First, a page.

Teacher's Hand-Book of Psychology; On the Basis of the Outlines of Psychology by James SullyTeacher's Hand-Book of Psychology; On the Basis of the Outlines of Psychology by James Sully

Teacher's Hand-Book of Psychology; On the Basis of the Outlines of Psychology

byJames Sully

Paperback | January 11, 2012

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This historic book may have numerous typos, missing text or index. Purchasers can download a free scanned copy of the original book (without typos) from the publisher. 1886. Not illustrated. Excerpt: ... CHAPTER XVII. THE EGOISTIC AND SOCIAL FEELINGS. In the previous chapter a general account was given of the nature of feeling. We may now go on to consider the feelings in detail. Here we shall follow the order of development and begin with the egoistic feelings, briefly discussing a few of the more prominent types, such as fear, anger, love of activity, with which the educator is specially concerned. (A) Egoistic Feelings: Fear.--One of the earliest feelings to be developed is fear, the more intense degrees of which are marked off as terror. This is the simplest form of an emotion pure and simple, that is to say, a feeling which has no admixture of present sensation, but springs out of mental activity. Fear arises from the idea and anticipation of evil, and thus involves a simple act of mental representation. It presupposes a previous experience of pain in some form, and the formation of an association between this experience and its cause or accompaniment. Thus the child's proverbial dread of the fire is the natural consequent of some actual experience of its burning quality. At the same time there is good reason to suppose that certain forms of fear are aided by inherited association. Children of a certain age are apt to display fear in the presence of animals and strange persons, before their experience can have led them to connect any idea of danger with these objects. And the timidity shown by children when they be-gin to walk can not easily be explained as the result of individual experience.* While experience is thus necessary, in the first place, to suggest danger, it is not necessary that a child should have had experience of the particular form of evil suggested in a given case. When once his mind has grown familiar with certain varieties of pain, the ...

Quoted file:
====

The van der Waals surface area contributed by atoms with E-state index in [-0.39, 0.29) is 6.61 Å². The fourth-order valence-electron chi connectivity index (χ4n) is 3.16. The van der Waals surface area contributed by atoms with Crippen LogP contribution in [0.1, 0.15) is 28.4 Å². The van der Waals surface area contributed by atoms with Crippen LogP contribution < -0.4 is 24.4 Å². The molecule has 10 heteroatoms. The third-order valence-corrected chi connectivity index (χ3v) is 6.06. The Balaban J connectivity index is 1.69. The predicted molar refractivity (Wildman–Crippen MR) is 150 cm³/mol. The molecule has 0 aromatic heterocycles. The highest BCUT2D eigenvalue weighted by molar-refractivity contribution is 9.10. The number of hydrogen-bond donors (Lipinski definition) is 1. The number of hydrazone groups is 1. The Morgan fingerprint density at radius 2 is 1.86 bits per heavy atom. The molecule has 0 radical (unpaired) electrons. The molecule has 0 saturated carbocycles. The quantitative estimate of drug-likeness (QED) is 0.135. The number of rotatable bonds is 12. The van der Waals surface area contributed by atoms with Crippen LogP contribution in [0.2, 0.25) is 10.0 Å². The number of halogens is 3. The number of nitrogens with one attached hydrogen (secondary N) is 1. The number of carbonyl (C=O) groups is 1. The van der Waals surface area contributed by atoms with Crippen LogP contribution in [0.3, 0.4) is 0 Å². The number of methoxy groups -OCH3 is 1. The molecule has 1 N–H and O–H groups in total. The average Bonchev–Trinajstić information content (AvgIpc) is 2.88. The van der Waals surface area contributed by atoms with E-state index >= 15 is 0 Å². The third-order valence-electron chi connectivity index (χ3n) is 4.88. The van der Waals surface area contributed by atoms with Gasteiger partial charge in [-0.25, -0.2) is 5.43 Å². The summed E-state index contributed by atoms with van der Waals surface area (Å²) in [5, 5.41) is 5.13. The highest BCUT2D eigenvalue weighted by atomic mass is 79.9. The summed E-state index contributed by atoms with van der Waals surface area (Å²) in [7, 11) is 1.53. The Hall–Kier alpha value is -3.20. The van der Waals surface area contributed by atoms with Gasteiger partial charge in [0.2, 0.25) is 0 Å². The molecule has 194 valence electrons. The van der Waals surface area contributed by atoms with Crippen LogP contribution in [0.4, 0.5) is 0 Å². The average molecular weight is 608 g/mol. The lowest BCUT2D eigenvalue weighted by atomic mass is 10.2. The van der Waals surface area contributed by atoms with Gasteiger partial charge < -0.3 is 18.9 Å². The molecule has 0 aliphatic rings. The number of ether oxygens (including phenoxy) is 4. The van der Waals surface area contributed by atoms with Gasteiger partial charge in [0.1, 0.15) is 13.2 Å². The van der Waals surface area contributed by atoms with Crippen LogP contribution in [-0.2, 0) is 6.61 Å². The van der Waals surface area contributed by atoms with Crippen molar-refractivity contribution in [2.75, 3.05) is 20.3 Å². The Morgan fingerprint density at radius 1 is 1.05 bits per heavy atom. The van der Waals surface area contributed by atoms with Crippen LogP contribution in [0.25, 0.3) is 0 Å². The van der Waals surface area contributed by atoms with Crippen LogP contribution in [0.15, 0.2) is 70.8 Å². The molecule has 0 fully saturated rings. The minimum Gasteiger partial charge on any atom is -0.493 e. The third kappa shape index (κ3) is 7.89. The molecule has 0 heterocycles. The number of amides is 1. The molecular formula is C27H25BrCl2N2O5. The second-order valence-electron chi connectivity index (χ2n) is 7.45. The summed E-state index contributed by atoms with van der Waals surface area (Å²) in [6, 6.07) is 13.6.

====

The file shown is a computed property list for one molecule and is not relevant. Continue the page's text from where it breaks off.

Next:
Title:Teacher's Hand-Book of Psychology; On the Basis of the Outlines of PsychologyFormat:PaperbackDimensions:126 pages, 9.69 × 7.44 × 0.27 inPublished:January 11, 2012Publisher:General Books LLCLanguage:English

The following ISBNs are associated with this title:

ISBN - 10:0217060439

ISBN - 13:9780217060431

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